end;
      lposRight:
      begin
        Result := 'not supported';
      end;
      lposAbove:
        Result :=
          StartFields(cells) +
           Format('%0:s>%1:s <br> %2:s</td>'#13#10,
            [Attributes.ControlAttributes, HTMLLabel, HTMLField]);
      lposBelow:
        Result := 'not supported';
    else
      Assert(False, 'Unknown position');
    end;

    // take into account colspan: move ahead one more column!
    cells := 1;
    if Pos ('colspan=2', Attributes.ControlAttributes) > 0 then
      NextColumn(1);
  end
  else
    Result :=
        StartFields(2) + Format('>%0:s</td>'#13#10'<td>%1:s</td>'#13#10,
          [HTMLLabel, HTMLField]);
end;

This code is far from perfect, but it tries to address (often naively) some of the issues. But the trouble is how to make this layout to be used instead of a default one. As the layout is created directly inside of a private method I had to totally replace it in my derived field group class, where I had to add other methods used by it and even some large constant strings (I ended up by copy too many lines of code from the WebForm unit to mine):

type
  TMarcoAdapterFieldGroup = class (TAdapterFieldGroup)
  private
    FColumns: Integer;
    function FormatFields(ParentLayout: TLayout;
      Options: TWebContentOptions): string;
    procedure SetColumns(const Value: Integer);
  public
    function ImplContent(Options: TWebContentOptions; 
    ParentLayout: TLayout): string; override;
  published
    property Columns: Integer read FColumns write SetColumns;
  end;

I actually took advantage of this new class to add support for the number of columns of the grid, a property passed to the ColumnCount property of the TAdapterFormLayout which is later used in the NextColumn method to determine if a new line is needed. Finally, to be able to have a single field taking up two cells (the only value I really support!) I had to inherit a custom display field class, add the colspan property and use it in the GetLayoutAttributes method:

type
  TMarcoAdapterDisplayField = class (TAdapterDisplayField)
  private
    FColSpan: Integer;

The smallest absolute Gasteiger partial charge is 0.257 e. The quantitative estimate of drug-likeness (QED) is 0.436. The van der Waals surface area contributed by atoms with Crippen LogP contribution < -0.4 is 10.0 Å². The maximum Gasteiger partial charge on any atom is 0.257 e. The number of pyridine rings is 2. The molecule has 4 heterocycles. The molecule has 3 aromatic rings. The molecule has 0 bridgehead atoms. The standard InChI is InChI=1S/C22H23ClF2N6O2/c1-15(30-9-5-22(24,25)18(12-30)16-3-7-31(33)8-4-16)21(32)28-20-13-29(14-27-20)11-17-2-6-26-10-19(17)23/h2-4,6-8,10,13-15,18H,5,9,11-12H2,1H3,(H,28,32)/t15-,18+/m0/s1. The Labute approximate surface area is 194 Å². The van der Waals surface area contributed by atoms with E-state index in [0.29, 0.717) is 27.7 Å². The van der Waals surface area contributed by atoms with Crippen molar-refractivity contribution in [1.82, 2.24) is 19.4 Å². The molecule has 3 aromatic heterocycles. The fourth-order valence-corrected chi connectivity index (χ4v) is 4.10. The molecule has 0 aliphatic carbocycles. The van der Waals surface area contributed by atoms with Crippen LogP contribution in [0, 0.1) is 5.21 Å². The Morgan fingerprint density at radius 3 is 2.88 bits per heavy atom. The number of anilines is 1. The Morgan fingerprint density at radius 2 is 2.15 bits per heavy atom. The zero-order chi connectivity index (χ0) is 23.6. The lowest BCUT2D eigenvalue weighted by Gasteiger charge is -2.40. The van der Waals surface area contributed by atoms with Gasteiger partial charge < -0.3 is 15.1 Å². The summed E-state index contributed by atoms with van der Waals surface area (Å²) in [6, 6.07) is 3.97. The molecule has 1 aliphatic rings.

procedure SetColSpan(const Value: Integer);
  protected
    function GetLayoutAttributes: TLayoutAttributes; override;
  published
    property ColSpan: Integer read FColSpan write SetColSpan;
  end;

function TMarcoAdapterDisplayField.GetLayoutAttributes: TLayoutAttributes;
begin
  Result := inherited GetLayoutAttributes;
  Result.ControlAttributes := Result.ControlAttributes + ' colspan=' +
    IntToStr (FColSpan);
end;

The Simple Html Generation

Now if you try installing and using these components, they can be hardly considered an early beta. But as I got to this point I was very confused on how to proceed to make this code work better. So I stopped and started to think if there wasn't a simpler path to follow, using a limited but effective architecture instead of the one suggested by Borland.

I started once more from scratch, creating a field group and a display field of my own (well, mostly by copying code in the WebForm unit once more). I've also added a custom interface to let the field group ask the required information to the field, cell content and number of cells required:

type
  ISimpleProduceHtml = interface
    ['{98202025-053F-4D11-9DF3-244DC1C9A06A}']
    function GetHtml (Options: TWebContentOptions): string;
    function GetCols: Integer;
  end;

Now my custom fields implement this specific interface on top of the standard one, but all of the code for the HTML generation (for the field) is clearly in one location. This is the class:

type
  TSimpleAdapterDisplayField = class (TAdapterDisplayField, ISimpleProduceHtml)
  private
    FColSpan: Integer;
    FCellCustom: string;
    procedure SetColSpan(const Value: Integer);
    function GetColSpan: Integer;
    procedure SetCellCustom(const Value: string);
  protected
    function GetLayoutAttributes: TLayoutAttributes; override;